Optical EngineeringPerformance limitations of free-space optical communication satellite networks due to vibrations-analog case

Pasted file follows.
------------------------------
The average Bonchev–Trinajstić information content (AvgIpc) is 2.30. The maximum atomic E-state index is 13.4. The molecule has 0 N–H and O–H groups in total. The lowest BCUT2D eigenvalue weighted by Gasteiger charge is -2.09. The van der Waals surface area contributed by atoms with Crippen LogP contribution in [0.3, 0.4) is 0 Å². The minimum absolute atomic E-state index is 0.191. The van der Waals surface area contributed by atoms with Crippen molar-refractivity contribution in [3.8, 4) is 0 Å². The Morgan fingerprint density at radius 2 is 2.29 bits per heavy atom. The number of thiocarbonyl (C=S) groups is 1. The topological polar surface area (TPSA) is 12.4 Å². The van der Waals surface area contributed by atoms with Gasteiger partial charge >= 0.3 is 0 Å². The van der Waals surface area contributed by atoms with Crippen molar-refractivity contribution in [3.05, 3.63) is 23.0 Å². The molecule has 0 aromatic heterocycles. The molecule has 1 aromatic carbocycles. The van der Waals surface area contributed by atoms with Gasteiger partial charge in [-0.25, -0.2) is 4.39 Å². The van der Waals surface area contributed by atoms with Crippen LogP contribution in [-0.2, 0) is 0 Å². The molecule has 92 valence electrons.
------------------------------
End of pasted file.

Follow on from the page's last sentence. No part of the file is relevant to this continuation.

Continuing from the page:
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Free-space optical communication between satellites networked together can make possible high-speed communication between different places on earth. The use of optical radiation as a carrier between the satellites creates very narrow beam divergence angles. Due to the narrow-beam divergence angle and the large distance between the satellites, the pointing from one satellite to another is complicated. The complication is due to vibration of the pointing system caused by two stochastic fundamental mechanisms: (1) tracking noise created by the electro-optic tracker and (2) vibrations created by internal satellite mechanical mechanisms. We derive mathematical models of signal, noise, approximate SNR, and approximate bit error rates of optical communication satellite networks as functions of the system parameters, the number of satellites, and the vibration amplitude. The optical intersatellite network model considered includes transmitter satellite, repeater satellites, and receiver satellite all networked together. These models are the basis for pointing system design of appropriate complexity and performance to make the network as simple and inexpensive as possible. An example of practical communication between Anchorage in Alaska to Johannesburg in South Africa by a free-space optical communication network composed of nine low-earth-orbit satellites is given. From the analysis it is clear that even low vibration amplitude of the satellite pointing systems decreases dramatically the network performance.